Not long ago I received my first four star chat rating in customer support. You see, that’s four out five available stars, which is eighty percent satisfaction, which is basically a ‘meh’ in Rafflecopter’s customer support world.
As I watched my perfect score slip between my fingers, I started rehashing the conversation. Where did I go wrong? Did I not use enough smiley faces? Could I have been a little more clear in my response? Did they have a high school nemesis named Brittany? I still don’t know the answer, but I do know that those four stars loomed over my head for the next week. Let’s face it, I’m writing about it a month later, so maybe I’m still not over it. All I ever wanted was to be perfect.
We take customer feedback very seriously at Rafflecopter. It’s on the forefront of our minds, and we talk about the ‘pulse’ of our customers on a daily basis. Our customers are the first to tell us when we’re being awesome, and the first to tell us when we’re being dumb. We listen to our customers, and it keeps us in check. Here is a look at our feedback process and why we think it’s essential to our growth.
Aside from the aforementioned chat rating, we collect feedback through multiple channels depending on the area of focus: tickets, emails, in-app messages, etc. Sometimes we do surveys, and sometimes we do personal messages. I’ll clue you in on our bag of tricks.
We use surveys to insure we’re providing the best customer support possible. These scores are a reflection of the quality of support we offer, and they keep us motivated to stay on top of it.
Here is an example of the Typeform survey our customers receive as a link in our signature at the bottom of a support ticket:
We want our service to be fast, effective, and friendly, so that’s what we ask about. We only ask essential questions to keep the survey as short as possible. Surveys shouldn’t take any longer than a few minutes to complete, and if they do, you should offer your customers a freebie (discount code, free download, etc). Bribery is where it’s at.
While open-ended questions will provide you with the most helpful answers, they require a bit more effort on behalf of the participant so the completion rate isn’t quite as high. This is why we provide a quick 5 star rating with the option to elaborate at the bottom. About half of our surveys are star reviews without any comments, which is still helpful in monitoring the general effectiveness of our support.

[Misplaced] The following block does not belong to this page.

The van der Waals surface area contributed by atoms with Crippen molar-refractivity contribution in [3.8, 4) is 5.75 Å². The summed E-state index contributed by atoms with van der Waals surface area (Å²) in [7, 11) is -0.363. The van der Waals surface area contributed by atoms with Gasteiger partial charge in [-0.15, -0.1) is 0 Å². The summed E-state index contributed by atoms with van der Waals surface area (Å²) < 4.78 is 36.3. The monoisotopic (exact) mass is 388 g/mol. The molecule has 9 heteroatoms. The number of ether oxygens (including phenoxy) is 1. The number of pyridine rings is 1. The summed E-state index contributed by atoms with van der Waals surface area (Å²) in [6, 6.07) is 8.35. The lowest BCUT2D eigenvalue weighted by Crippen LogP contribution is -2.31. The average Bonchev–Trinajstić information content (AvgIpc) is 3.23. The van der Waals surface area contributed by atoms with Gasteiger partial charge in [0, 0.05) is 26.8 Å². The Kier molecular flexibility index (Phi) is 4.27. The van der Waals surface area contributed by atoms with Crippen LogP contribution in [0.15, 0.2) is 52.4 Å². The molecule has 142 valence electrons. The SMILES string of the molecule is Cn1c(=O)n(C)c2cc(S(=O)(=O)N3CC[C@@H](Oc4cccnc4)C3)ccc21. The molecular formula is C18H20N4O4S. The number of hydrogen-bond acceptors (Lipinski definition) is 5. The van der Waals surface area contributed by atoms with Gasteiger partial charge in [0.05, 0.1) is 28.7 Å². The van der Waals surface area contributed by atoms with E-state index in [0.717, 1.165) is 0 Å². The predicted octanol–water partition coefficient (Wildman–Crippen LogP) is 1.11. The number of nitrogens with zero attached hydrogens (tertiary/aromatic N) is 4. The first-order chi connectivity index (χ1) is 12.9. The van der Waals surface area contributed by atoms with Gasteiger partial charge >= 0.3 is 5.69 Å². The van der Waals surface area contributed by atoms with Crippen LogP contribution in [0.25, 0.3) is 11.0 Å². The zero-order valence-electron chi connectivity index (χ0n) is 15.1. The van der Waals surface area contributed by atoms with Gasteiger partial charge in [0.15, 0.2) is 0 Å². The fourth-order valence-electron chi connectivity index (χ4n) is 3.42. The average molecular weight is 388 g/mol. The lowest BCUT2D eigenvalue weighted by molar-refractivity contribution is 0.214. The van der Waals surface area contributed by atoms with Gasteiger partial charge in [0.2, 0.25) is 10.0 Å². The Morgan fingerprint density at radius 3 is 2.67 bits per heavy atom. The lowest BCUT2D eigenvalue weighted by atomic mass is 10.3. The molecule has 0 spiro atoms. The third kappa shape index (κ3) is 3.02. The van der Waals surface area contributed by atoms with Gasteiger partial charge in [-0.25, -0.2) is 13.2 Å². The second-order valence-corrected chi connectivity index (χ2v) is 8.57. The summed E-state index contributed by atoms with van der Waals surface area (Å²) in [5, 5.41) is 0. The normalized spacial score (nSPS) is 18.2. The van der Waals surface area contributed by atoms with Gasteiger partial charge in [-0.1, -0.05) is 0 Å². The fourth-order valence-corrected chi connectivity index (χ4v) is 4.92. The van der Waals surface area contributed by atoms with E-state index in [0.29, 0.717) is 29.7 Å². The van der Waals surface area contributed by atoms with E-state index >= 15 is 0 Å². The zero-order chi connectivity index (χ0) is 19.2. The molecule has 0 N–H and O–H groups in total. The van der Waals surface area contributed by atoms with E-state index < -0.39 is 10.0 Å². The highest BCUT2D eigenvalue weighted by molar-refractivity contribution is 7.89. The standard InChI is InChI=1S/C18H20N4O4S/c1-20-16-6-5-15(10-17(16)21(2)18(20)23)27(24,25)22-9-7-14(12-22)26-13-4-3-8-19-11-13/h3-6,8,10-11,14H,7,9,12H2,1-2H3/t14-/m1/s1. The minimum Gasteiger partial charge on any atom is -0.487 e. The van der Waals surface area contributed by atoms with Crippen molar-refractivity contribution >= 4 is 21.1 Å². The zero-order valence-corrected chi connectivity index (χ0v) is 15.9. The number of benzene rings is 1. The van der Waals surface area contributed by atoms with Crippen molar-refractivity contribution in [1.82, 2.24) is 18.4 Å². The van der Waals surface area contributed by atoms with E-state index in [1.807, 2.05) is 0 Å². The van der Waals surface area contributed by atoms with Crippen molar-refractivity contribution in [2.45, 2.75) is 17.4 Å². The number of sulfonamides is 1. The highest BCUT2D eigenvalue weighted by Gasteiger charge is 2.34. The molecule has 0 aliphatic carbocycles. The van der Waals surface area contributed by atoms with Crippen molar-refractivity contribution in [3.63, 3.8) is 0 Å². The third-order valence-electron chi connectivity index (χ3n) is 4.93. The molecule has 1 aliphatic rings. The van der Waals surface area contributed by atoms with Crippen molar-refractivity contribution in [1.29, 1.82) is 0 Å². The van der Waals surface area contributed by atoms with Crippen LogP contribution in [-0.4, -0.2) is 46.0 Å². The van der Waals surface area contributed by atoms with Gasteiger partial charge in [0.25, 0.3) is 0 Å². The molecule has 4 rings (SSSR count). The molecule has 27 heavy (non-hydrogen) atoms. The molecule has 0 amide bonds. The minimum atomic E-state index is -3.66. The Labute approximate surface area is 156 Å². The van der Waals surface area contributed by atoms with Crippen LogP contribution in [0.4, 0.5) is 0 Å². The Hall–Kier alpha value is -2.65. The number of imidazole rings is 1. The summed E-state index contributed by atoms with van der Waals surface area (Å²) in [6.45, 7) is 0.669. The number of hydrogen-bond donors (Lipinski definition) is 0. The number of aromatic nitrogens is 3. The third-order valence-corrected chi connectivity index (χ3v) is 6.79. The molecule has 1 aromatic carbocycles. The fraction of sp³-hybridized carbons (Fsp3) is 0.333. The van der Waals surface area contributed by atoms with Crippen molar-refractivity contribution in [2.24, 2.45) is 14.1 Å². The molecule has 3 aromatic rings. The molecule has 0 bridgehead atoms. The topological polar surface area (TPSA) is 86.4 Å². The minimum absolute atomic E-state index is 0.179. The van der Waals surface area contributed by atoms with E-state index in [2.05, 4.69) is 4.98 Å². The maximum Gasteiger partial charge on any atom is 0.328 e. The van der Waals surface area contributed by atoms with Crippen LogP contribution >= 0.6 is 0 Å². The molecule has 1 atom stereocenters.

Every single person on the team is thinking about how to improve Rafflecopter, and we often look to our customers for product feedback. Here are a few ways we collect commentary regarding product improvements.
Zendesk: This is where we receive the most feedback about our product and where we can get a good understanding of what’s working for our customers and what’s not. We use Zendesk to manage customer support which allows us to use snazzy macros. We create macros whenever we find ourselves typing out the same answer over and over.
At the end of the month, we rank the macros and focus on the most used. This helps us identify weak points in the product and where to focus our attention on the next version of Rafflecopter. If we’re constantly having to macro “how to update your credit card” then we should probably revise the process on our dashboard.
Personal emails: Speaking directly with customers about our product is hands down the most useful tool for feedback. We conduct monthly case studies where we talk to customers who have had success with our product. They’ve already done a great job marketing the promotion, so the conversation is really about our service. This is when they can tell us what they loved, and what they wish we offered. They know exactly what they’re willing to pay for. They are quality customers with great insight, and we love the opportunity to speak with them one on one.